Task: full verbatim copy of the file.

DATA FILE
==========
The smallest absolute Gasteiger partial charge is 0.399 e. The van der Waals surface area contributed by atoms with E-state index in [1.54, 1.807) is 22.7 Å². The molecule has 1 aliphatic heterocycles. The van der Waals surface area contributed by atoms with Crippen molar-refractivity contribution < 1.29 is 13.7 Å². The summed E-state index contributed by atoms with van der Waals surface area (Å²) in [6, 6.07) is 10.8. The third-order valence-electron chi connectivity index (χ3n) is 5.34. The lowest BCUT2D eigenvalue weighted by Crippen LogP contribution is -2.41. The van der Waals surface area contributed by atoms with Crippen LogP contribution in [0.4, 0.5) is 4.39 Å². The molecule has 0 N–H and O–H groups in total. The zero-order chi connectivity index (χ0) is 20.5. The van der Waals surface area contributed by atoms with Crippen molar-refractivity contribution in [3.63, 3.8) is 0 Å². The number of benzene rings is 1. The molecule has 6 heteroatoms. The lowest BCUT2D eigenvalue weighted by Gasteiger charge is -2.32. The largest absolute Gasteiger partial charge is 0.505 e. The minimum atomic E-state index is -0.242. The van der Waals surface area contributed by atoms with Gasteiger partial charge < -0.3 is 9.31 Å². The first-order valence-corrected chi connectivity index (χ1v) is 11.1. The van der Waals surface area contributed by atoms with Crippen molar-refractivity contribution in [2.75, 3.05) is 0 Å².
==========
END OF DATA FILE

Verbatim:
The smallest absolute Gasteiger partial charge is 0.399 e. The van der Waals surface area contributed by atoms with E-state index in [1.54, 1.807) is 22.7 Å². The molecule has 1 aliphatic heterocycles. The van der Waals surface area contributed by atoms with Crippen molar-refractivity contribution < 1.29 is 13.7 Å². The summed E-state index contributed by atoms with van der Waals surface area (Å²) in [6, 6.07) is 10.8. The third-order valence-electron chi connectivity index (χ3n) is 5.34. The lowest BCUT2D eigenvalue weighted by Crippen LogP contribution is -2.41. The van der Waals surface area contributed by atoms with Crippen LogP contribution in [0.4, 0.5) is 4.39 Å². The molecule has 0 N–H and O–H groups in total. The zero-order chi connectivity index (χ0) is 20.5. The van der Waals surface area contributed by atoms with Crippen molar-refractivity contribution in [3.63, 3.8) is 0 Å². The number of benzene rings is 1. The molecule has 6 heteroatoms. The lowest BCUT2D eigenvalue weighted by Gasteiger charge is -2.32. The largest absolute Gasteiger partial charge is 0.505 e. The minimum atomic E-state index is -0.242. The van der Waals surface area contributed by atoms with Gasteiger partial charge < -0.3 is 9.31 Å². The first-order valence-corrected chi connectivity index (χ1v) is 11.1. The van der Waals surface area contributed by atoms with Crippen molar-refractivity contribution in [2.75, 3.05) is 0 Å².